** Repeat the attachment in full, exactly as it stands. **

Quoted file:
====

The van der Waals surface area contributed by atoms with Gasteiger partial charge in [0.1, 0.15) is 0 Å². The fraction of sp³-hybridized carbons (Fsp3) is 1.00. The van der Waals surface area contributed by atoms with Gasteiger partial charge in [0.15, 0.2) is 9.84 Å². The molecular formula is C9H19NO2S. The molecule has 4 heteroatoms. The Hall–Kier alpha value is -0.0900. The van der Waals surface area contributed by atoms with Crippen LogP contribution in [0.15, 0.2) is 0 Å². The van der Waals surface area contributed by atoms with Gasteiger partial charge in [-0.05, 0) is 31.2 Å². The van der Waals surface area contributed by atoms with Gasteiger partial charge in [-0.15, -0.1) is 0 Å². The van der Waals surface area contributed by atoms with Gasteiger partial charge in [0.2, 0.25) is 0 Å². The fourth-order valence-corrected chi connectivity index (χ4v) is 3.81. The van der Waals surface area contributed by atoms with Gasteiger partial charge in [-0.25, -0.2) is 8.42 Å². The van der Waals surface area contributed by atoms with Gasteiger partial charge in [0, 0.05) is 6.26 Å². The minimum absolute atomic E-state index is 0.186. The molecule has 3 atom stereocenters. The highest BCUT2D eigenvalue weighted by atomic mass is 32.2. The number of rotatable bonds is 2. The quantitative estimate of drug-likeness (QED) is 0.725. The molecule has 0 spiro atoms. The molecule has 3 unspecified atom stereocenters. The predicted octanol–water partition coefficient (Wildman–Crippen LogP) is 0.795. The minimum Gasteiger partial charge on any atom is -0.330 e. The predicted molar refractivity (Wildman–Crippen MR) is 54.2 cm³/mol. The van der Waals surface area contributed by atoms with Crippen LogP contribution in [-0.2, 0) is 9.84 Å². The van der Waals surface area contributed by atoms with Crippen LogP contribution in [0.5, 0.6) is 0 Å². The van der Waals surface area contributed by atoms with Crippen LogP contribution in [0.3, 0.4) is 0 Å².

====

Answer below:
The van der Waals surface area contributed by atoms with Gasteiger partial charge in [0.1, 0.15) is 0 Å². The fraction of sp³-hybridized carbons (Fsp3) is 1.00. The van der Waals surface area contributed by atoms with Gasteiger partial charge in [0.15, 0.2) is 9.84 Å². The molecular formula is C9H19NO2S. The molecule has 4 heteroatoms. The Hall–Kier alpha value is -0.0900. The van der Waals surface area contributed by atoms with Crippen LogP contribution in [0.15, 0.2) is 0 Å². The van der Waals surface area contributed by atoms with Gasteiger partial charge in [-0.05, 0) is 31.2 Å². The van der Waals surface area contributed by atoms with Gasteiger partial charge in [-0.15, -0.1) is 0 Å². The van der Waals surface area contributed by atoms with Gasteiger partial charge in [0.2, 0.25) is 0 Å². The fourth-order valence-corrected chi connectivity index (χ4v) is 3.81. The van der Waals surface area contributed by atoms with Gasteiger partial charge in [-0.25, -0.2) is 8.42 Å². The van der Waals surface area contributed by atoms with Gasteiger partial charge in [0, 0.05) is 6.26 Å². The minimum absolute atomic E-state index is 0.186. The molecule has 3 atom stereocenters. The highest BCUT2D eigenvalue weighted by atomic mass is 32.2. The number of rotatable bonds is 2. The quantitative estimate of drug-likeness (QED) is 0.725. The molecule has 0 spiro atoms. The molecule has 3 unspecified atom stereocenters. The predicted octanol–water partition coefficient (Wildman–Crippen LogP) is 0.795. The minimum Gasteiger partial charge on any atom is -0.330 e. The predicted molar refractivity (Wildman–Crippen MR) is 54.2 cm³/mol. The van der Waals surface area contributed by atoms with Crippen LogP contribution in [-0.2, 0) is 9.84 Å². The van der Waals surface area contributed by atoms with Crippen LogP contribution in [0.5, 0.6) is 0 Å². The van der Waals surface area contributed by atoms with Crippen LogP contribution in [0.3, 0.4) is 0 Å².